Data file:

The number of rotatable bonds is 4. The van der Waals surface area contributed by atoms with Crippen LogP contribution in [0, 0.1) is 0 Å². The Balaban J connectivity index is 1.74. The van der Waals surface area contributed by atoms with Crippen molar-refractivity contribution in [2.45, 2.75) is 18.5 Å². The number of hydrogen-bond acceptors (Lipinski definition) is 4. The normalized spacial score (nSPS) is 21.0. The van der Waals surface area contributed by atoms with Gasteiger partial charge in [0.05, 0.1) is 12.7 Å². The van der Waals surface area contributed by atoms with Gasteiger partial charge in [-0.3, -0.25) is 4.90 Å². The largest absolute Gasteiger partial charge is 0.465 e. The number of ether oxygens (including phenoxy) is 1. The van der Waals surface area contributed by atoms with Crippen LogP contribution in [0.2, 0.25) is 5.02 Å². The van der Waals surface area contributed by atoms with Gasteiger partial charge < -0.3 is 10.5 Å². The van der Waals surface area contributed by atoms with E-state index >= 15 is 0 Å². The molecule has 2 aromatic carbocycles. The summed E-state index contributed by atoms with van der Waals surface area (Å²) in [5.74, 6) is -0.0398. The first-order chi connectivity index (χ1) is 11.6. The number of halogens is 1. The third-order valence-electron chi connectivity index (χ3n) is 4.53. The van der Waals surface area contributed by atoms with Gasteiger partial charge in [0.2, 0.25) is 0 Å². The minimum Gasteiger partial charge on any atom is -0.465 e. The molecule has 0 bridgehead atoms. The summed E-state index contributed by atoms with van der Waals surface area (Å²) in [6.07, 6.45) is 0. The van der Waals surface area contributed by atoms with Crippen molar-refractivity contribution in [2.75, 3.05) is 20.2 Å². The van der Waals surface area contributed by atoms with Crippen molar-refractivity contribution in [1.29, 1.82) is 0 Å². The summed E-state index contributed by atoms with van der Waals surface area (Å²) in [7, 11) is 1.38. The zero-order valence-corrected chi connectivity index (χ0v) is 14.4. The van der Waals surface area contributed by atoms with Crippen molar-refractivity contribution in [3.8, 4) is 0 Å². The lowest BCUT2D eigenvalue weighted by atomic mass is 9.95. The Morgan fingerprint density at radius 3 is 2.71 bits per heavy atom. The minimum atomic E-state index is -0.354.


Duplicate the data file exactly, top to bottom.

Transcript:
The number of rotatable bonds is 4. The van der Waals surface area contributed by atoms with Crippen LogP contribution in [0, 0.1) is 0 Å². The Balaban J connectivity index is 1.74. The van der Waals surface area contributed by atoms with Crippen molar-refractivity contribution in [2.45, 2.75) is 18.5 Å². The number of hydrogen-bond acceptors (Lipinski definition) is 4. The normalized spacial score (nSPS) is 21.0. The van der Waals surface area contributed by atoms with Gasteiger partial charge in [0.05, 0.1) is 12.7 Å². The van der Waals surface area contributed by atoms with Gasteiger partial charge in [-0.3, -0.25) is 4.90 Å². The largest absolute Gasteiger partial charge is 0.465 e. The number of ether oxygens (including phenoxy) is 1. The van der Waals surface area contributed by atoms with Crippen LogP contribution in [0.2, 0.25) is 5.02 Å². The van der Waals surface area contributed by atoms with Gasteiger partial charge < -0.3 is 10.5 Å². The van der Waals surface area contributed by atoms with E-state index >= 15 is 0 Å². The molecule has 2 aromatic carbocycles. The summed E-state index contributed by atoms with van der Waals surface area (Å²) in [5.74, 6) is -0.0398. The first-order chi connectivity index (χ1) is 11.6. The number of halogens is 1. The third-order valence-electron chi connectivity index (χ3n) is 4.53. The van der Waals surface area contributed by atoms with Gasteiger partial charge in [0.2, 0.25) is 0 Å². The minimum Gasteiger partial charge on any atom is -0.465 e. The molecule has 0 bridgehead atoms. The summed E-state index contributed by atoms with van der Waals surface area (Å²) in [6.07, 6.45) is 0. The van der Waals surface area contributed by atoms with Crippen molar-refractivity contribution in [2.75, 3.05) is 20.2 Å². The van der Waals surface area contributed by atoms with Crippen molar-refractivity contribution in [1.29, 1.82) is 0 Å². The summed E-state index contributed by atoms with van der Waals surface area (Å²) in [7, 11) is 1.38. The zero-order valence-corrected chi connectivity index (χ0v) is 14.4. The van der Waals surface area contributed by atoms with Crippen molar-refractivity contribution in [3.8, 4) is 0 Å². The lowest BCUT2D eigenvalue weighted by atomic mass is 9.95. The Morgan fingerprint density at radius 3 is 2.71 bits per heavy atom. The minimum atomic E-state index is -0.354.